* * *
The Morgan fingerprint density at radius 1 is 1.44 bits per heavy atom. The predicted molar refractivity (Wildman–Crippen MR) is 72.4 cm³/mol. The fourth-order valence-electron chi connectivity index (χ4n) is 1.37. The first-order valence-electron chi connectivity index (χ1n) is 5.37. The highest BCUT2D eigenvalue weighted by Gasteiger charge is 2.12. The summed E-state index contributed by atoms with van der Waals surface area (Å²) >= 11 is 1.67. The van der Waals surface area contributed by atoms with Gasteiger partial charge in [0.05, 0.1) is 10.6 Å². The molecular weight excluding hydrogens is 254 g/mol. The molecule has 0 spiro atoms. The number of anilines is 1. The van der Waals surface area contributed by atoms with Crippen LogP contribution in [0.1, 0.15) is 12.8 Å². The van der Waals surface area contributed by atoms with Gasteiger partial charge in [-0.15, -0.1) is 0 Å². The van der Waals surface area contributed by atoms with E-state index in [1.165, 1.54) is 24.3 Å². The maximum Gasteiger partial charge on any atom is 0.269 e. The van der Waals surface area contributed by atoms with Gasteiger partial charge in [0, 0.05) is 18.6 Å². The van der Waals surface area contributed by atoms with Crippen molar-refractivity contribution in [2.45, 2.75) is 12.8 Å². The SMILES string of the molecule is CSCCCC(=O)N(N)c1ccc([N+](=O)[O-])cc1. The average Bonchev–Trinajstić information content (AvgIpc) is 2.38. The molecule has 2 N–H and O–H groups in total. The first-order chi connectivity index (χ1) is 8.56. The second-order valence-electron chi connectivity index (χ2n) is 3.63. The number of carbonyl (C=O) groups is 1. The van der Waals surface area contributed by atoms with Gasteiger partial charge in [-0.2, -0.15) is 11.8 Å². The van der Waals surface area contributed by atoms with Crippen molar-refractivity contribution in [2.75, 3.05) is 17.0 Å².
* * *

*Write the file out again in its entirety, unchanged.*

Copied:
The Morgan fingerprint density at radius 1 is 1.44 bits per heavy atom. The predicted molar refractivity (Wildman–Crippen MR) is 72.4 cm³/mol. The fourth-order valence-electron chi connectivity index (χ4n) is 1.37. The first-order valence-electron chi connectivity index (χ1n) is 5.37. The highest BCUT2D eigenvalue weighted by Gasteiger charge is 2.12. The summed E-state index contributed by atoms with van der Waals surface area (Å²) >= 11 is 1.67. The van der Waals surface area contributed by atoms with Gasteiger partial charge in [0.05, 0.1) is 10.6 Å². The molecular weight excluding hydrogens is 254 g/mol. The molecule has 0 spiro atoms. The number of anilines is 1. The van der Waals surface area contributed by atoms with Crippen LogP contribution in [0.1, 0.15) is 12.8 Å². The van der Waals surface area contributed by atoms with Gasteiger partial charge in [-0.15, -0.1) is 0 Å². The van der Waals surface area contributed by atoms with E-state index in [1.165, 1.54) is 24.3 Å². The maximum Gasteiger partial charge on any atom is 0.269 e. The van der Waals surface area contributed by atoms with Gasteiger partial charge in [0, 0.05) is 18.6 Å². The van der Waals surface area contributed by atoms with Crippen molar-refractivity contribution in [2.45, 2.75) is 12.8 Å². The SMILES string of the molecule is CSCCCC(=O)N(N)c1ccc([N+](=O)[O-])cc1. The average Bonchev–Trinajstić information content (AvgIpc) is 2.38. The molecule has 2 N–H and O–H groups in total. The first-order chi connectivity index (χ1) is 8.56. The second-order valence-electron chi connectivity index (χ2n) is 3.63. The number of carbonyl (C=O) groups is 1. The van der Waals surface area contributed by atoms with Gasteiger partial charge in [-0.2, -0.15) is 11.8 Å². The van der Waals surface area contributed by atoms with Crippen molar-refractivity contribution in [2.75, 3.05) is 17.0 Å².